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Religious Tolerance logo

Emergency Contraception (EC)

Part 1: Can EC and regular hormonal
birth control pills prevent implantation
in the uterine wall? In other words,
is it contraceptive or abortifacient?

Sponsored link.

Background material:

The very first processes that lead to the birth of a newborn infant are typically:

  • Release of a very lucky spermatozoon about a month before conception from a man's testicle. It is one of hundreds of millions of sister and brother spermatozoa that will subsequently attempt to fuse with an ovum.

  • Release of an ovum by a woman's ovary shortly before conception.

  • Sexual intercourse.

  • Conception occurs. The ovum is fertilized by one spermatozoon to produce a zygote (commonly referred to as a fertilized ovum, fertilized egg, or pre-embryo)

  • The zygote travels down a fallopian tube towards the uterus. If all goes well, it develops into a blastocyst through cell multiplication during its travel. When it reaches the uterus, it starts to implant itself in the inner wall of the womb. A week or two after conception, it is fully implanted and the pregnancy can be detected by a urine or blood test.

Initially, medical researchers suspected that EC might prevent pregnancy in three ways:

  1. By preventing ovulation -- the release of an ovum from an ovary. Thus, conception would be impossible.

  2. If ovulation had already occurred, it would prevent conception by making the ovum more resistant to fertilization.

  3. If the ovum was already fertilized, EC might prevent the implantation of the resulting blastocyst in the wall of the uterus.

Further medical research has shown that the third path is very unlikely or impossible. Unfortunately not everyone accepts the medical evidence. The result is a hopeless deadlock:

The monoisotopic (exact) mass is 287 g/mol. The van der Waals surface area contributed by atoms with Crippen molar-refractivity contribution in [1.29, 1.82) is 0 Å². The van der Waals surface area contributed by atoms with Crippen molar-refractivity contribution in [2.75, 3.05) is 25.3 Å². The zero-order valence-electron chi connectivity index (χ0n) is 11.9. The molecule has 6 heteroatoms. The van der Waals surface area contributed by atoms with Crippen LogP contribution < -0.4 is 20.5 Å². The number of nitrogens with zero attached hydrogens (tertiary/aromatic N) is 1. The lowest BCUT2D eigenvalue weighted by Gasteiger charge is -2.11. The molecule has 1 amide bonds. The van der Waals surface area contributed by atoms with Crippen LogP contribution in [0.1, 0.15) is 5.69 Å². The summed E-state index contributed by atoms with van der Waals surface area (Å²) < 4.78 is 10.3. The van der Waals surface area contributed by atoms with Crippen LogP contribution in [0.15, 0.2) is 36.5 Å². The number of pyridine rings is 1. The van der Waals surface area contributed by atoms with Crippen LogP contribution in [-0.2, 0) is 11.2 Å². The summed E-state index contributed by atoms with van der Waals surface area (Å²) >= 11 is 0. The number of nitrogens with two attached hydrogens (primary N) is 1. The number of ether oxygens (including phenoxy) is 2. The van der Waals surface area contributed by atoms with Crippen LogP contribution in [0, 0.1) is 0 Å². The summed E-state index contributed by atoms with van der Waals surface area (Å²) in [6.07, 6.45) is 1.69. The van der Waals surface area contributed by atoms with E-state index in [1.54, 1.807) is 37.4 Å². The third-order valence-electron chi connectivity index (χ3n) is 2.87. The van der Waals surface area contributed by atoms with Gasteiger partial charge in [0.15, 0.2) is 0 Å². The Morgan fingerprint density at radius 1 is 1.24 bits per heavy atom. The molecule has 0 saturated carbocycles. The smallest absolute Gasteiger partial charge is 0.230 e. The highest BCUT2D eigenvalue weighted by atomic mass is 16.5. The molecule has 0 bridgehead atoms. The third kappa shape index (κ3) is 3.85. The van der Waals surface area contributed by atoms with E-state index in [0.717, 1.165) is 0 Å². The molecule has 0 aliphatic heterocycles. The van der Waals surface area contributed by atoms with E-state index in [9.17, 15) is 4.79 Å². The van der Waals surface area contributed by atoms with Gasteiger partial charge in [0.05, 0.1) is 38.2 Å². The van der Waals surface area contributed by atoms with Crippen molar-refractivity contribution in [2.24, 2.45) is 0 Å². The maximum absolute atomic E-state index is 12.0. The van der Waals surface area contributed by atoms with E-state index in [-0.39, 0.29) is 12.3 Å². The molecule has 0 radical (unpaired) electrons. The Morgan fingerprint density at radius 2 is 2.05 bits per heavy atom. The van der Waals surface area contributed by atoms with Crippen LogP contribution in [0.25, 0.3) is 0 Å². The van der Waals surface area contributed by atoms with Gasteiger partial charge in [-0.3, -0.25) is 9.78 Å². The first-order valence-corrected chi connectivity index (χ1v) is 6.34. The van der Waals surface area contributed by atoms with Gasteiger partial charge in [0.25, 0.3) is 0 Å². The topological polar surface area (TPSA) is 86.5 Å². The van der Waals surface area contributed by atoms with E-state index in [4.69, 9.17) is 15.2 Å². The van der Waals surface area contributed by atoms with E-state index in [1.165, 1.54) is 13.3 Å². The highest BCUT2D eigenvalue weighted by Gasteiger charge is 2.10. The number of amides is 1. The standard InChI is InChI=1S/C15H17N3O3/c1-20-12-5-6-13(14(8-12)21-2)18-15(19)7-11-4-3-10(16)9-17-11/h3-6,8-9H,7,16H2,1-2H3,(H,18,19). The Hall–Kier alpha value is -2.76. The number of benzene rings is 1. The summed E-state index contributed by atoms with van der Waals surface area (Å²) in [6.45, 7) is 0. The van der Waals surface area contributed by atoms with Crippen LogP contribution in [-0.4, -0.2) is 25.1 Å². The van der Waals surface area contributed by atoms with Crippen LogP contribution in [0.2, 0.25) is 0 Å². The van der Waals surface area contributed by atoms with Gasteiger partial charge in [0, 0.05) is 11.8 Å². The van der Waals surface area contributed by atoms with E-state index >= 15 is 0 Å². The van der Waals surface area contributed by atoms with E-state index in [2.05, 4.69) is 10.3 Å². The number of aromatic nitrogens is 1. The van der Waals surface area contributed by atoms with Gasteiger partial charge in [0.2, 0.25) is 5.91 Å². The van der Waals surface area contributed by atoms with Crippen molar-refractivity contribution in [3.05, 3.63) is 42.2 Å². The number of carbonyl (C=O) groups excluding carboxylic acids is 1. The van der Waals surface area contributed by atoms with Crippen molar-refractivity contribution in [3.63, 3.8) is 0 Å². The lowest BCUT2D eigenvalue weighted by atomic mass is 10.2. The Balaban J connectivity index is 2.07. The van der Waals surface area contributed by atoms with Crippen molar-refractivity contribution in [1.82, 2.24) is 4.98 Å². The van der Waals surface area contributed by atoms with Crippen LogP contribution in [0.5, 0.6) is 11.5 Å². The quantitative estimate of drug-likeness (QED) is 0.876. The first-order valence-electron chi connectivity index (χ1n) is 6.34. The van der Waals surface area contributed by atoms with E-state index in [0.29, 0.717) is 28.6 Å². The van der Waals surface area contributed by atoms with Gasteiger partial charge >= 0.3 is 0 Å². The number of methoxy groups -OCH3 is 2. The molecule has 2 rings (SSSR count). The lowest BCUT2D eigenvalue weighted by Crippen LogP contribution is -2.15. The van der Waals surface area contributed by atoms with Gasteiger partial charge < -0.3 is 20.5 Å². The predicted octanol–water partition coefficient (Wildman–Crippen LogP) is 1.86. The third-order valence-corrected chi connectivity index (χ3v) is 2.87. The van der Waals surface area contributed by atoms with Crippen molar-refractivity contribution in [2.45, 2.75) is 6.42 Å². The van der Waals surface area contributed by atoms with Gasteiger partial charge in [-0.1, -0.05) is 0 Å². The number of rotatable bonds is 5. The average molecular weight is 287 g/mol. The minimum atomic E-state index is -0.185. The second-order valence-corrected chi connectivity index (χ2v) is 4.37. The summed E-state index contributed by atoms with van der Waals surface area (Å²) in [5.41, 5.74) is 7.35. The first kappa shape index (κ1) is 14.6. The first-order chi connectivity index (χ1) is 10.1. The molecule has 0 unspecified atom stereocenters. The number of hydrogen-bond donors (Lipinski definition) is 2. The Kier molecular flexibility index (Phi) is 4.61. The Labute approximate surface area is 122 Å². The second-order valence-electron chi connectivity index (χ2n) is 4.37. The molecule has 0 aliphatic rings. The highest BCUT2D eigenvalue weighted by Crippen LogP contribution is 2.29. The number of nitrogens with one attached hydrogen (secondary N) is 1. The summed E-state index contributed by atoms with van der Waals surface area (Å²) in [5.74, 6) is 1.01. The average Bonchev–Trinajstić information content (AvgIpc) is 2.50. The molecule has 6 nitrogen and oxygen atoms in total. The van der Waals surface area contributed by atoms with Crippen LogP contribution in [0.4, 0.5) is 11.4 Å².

• Essentially all conservative social and religious information sources and pro-lifers state that:
    • Pregnancy begins at conception when a spermatozoon fertilizes an ovum.
    • In spite of all the evidence to the contrary, they believe that EC often works by preventing implantation.
    • Some sources believe that it always works in this way.
    • Some sources simply refer to EC as an abortifacient.

  • Essentially all liberal social and religious information sources and pro-choicers state that:
    • Pregnancy begins when the fertilized ovum is implanted in the wall of the uterus.
    • EC only works by preventing ovulation or preventing conception. Thus EC does not stop a pregnancy.
    • Some medical sources suggest that if EC failed to prevent conception that it might work in a way that improved the fertilized ovum's chances of implantation.
    • Thus EC is a truce contraceptive most of the time, but may be a pregancy promoter in rare instances. It never acts as an abortifacient.

Webmaster's rant (Bias alert):

This is just one more example of a conflict between some religious believers and science. Other conflicts are as varied as the age of the Earth, whether Adam and Eve actually existed, the nature of homosexuality, sex-education, the nature of transsexuality, etc. There is a good chance that these conflicts could be resolved if people of good will from both sides could enter into dialogue. However, there appears to be no dialogue, and little debate. There are only people hiding behind figurative barricades and throwing verbal rocks at each other.

End of rant.

Teva Pharmaceuticals are the developers of Plan B. They are required by the Food and Drug Administration (FDA) to place a warning label on their product stating that the drug:

"... may inhibit implantation by altering the endometrium"

The endometrium is the inside lining of the uterus (a.k.a. womb).

Part of an information slip included with Plan B 1

Teva has repeatedly asked the FDA for permission to remove the warning because there is no scientific evidence to support it.

The 2003-MAY issue of Christianity Today -- North America's leading evangelical Christian publication -- was the first conservative Christian information source that we have seen that revealed accurate information to its readers about EC. 2 Hopefully, conservative Christian news sources will recognize the danger to their credibility in the future if they continue to imply that EC works after conception. Perhaps they will start stating accurate information in their news releases.

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Why is this question important?